Hydrogel & Maceration don’t go together!
The Application of Wound Gels:
Maceration is when the skin tissue is exposed to excessive moisture over a period of time. A great example would be if you have been in the bath tub too long and your fingers get pruney. You know how it turns white and softens up? We may see this sometimes in our practice around the wound edge and/or periwound skin. When this happens skin breakdown occurs and may make the wound larger. Maceration can be caused by several different things such as; excessive wound drainage, urinary incontinence, sweating and improper use of wound treatments.
When using a hydrogel to a wound we need to make sure it stays in the wound bed and not on the edges or periwound area. Using a cotton swab gives you easy control of where the hydrogel should be applied.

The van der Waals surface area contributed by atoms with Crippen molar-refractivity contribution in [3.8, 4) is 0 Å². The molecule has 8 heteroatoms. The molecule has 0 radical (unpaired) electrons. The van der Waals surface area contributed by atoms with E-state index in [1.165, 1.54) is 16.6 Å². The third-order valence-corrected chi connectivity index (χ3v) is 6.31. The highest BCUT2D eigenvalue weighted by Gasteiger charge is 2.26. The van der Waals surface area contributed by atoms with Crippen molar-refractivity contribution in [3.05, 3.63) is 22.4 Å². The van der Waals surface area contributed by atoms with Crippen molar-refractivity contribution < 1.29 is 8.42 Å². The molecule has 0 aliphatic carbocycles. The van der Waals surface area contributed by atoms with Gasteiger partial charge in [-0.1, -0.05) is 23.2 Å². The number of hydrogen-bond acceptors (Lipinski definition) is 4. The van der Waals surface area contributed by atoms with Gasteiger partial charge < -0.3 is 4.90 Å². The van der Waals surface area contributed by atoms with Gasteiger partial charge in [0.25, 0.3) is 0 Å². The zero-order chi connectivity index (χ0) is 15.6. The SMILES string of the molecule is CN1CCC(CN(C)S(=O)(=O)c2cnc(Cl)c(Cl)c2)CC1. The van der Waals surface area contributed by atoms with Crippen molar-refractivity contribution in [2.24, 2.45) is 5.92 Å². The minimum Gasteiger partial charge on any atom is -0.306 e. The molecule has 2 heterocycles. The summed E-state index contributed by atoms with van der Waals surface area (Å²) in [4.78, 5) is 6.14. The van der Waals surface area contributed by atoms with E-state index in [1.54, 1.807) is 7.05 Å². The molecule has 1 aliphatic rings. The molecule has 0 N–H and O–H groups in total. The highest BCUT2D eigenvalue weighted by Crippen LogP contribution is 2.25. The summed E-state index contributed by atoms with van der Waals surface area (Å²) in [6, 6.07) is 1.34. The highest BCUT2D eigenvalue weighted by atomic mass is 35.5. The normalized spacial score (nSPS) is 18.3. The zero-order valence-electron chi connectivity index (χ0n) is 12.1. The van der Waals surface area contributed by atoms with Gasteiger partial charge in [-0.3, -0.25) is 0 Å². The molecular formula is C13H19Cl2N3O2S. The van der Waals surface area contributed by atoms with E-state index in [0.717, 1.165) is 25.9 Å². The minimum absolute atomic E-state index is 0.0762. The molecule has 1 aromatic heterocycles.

Sometimes you will see clinicians just taking the tube of hydrogel and start squirting it in to the wound, but when they place the secondary dressing over top of the wound the hydrogel may tend to ooze over the edges and on to the good tissue and cause maceration. Not good you always want to maintain control of where the hydrogel is going. Your goal is to keep the hydrogel in the wound bed only.
TIP: Use moisture barrier, like skin prep, around the wound edges to prevent from maceration-this is just a good habit to do every time you use hydrogel as a treatment.
Always follow the manufacturer’s instructions and make sure the products you are using in the wounds are appropriate.
For more information about becoming Wound Care Certified and our New Diabetic Wound Certification Courses, please visit http://www.wcei.net